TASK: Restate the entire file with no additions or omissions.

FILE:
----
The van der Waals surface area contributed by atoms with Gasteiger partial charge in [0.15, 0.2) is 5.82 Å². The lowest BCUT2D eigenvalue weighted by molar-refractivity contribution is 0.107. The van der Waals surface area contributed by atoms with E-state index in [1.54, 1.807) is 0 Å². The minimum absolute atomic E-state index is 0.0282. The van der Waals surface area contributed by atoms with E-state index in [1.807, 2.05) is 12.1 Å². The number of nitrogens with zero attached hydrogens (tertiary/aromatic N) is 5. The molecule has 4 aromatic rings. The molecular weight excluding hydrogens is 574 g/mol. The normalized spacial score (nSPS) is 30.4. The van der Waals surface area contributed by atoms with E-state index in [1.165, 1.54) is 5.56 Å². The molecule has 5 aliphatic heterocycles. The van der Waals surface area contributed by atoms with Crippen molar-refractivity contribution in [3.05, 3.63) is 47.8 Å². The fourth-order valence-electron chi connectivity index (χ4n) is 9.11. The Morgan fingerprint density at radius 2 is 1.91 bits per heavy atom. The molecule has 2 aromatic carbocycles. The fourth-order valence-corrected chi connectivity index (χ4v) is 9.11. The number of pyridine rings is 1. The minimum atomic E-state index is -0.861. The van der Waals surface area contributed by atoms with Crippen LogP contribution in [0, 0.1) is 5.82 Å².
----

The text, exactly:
The van der Waals surface area contributed by atoms with Gasteiger partial charge in [0.15, 0.2) is 5.82 Å². The lowest BCUT2D eigenvalue weighted by molar-refractivity contribution is 0.107. The van der Waals surface area contributed by atoms with E-state index in [1.54, 1.807) is 0 Å². The minimum absolute atomic E-state index is 0.0282. The van der Waals surface area contributed by atoms with E-state index in [1.807, 2.05) is 12.1 Å². The number of nitrogens with zero attached hydrogens (tertiary/aromatic N) is 5. The molecule has 4 aromatic rings. The molecular weight excluding hydrogens is 574 g/mol. The normalized spacial score (nSPS) is 30.4. The van der Waals surface area contributed by atoms with E-state index in [1.165, 1.54) is 5.56 Å². The molecule has 5 aliphatic heterocycles. The van der Waals surface area contributed by atoms with Crippen molar-refractivity contribution in [3.05, 3.63) is 47.8 Å². The fourth-order valence-electron chi connectivity index (χ4n) is 9.11. The Morgan fingerprint density at radius 2 is 1.91 bits per heavy atom. The molecule has 2 aromatic carbocycles. The fourth-order valence-corrected chi connectivity index (χ4v) is 9.11. The number of pyridine rings is 1. The minimum atomic E-state index is -0.861. The van der Waals surface area contributed by atoms with Crippen LogP contribution in [0, 0.1) is 5.82 Å².